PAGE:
June 23 (Bloomberg) -- A “consensus” bet that gold will rise is one of the largest risks facing hedge funds because investors may suffer losses across their holdings if the bet sours, said Kenneth Heinz, president of Hedge Fund Research Inc.
“One of the biggest risks that I observe comes from the very big consensus trades that everyone thinks are good ones,” Heinz said today at the GAIM hedge-fund conference in Monaco. “The long gold position” is a risk “that investors should be aware of,” he said.
Gold climbed to a record last month and is heading for its 11th year of gains, the longest winning streak since at least the 1920s. Concerns that rising inflation, Europe’s sovereign debt crisis and low interest rates have attracted hedge-fund managers such as John Paulson to invest in the metal.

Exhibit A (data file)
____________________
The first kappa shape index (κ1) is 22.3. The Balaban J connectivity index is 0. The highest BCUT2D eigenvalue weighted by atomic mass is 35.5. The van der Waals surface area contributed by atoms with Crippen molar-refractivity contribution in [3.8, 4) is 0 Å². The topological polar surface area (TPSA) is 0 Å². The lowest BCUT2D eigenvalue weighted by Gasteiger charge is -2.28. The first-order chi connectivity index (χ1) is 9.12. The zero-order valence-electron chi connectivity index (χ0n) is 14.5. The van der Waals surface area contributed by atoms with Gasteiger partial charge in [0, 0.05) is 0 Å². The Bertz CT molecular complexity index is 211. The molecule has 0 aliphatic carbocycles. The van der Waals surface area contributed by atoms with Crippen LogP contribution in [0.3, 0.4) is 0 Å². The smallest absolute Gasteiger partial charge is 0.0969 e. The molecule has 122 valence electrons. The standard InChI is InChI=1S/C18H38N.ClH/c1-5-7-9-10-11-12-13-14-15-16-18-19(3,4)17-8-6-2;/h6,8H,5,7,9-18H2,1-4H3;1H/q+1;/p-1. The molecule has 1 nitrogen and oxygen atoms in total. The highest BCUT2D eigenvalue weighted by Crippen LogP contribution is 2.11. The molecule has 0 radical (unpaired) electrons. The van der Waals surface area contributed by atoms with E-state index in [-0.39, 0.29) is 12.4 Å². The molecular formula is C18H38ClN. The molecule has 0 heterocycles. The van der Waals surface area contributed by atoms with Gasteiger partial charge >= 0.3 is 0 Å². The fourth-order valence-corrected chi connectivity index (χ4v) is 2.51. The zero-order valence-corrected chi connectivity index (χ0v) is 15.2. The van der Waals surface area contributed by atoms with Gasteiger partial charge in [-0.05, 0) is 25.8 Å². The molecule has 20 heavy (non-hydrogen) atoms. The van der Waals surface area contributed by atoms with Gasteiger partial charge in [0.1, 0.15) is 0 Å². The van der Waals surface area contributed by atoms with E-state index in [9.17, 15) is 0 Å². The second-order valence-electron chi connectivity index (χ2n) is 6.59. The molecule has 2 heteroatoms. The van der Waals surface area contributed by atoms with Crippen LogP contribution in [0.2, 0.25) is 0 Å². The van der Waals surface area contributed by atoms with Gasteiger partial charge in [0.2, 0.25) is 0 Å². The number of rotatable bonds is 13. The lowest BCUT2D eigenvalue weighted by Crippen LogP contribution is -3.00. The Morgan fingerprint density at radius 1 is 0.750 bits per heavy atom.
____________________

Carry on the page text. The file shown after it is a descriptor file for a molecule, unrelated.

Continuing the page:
Marc Faber, publisher of the Gloom, Boom & Doom report, said in an interview today that he plans to continue buying gold even though it’s likely to decline over the next three months.
George Soros is among some investors who have curtailed their bullish wagers on gold. The billionaire sold 99 percent of his bullion-backed SPDR Gold trust assets and all 5 million shares in the iShares Gold Trust in the first quarter, according to a May filing with U.S. regulators.
Gold for August delivery fell $13.90, or 0.9 percent, to $1,539 an ounce on the Comex in New York as of 8 a.m. today after the U.S. Federal Reserve dampened speculation it would expand measures to stimulate the economy.
--With assistance from Nicholas Larkin in London, Madelene Pearson in Mumbai and Weiyi Lim in Singapore. Editors: Edward Evans, Steve Bailey.
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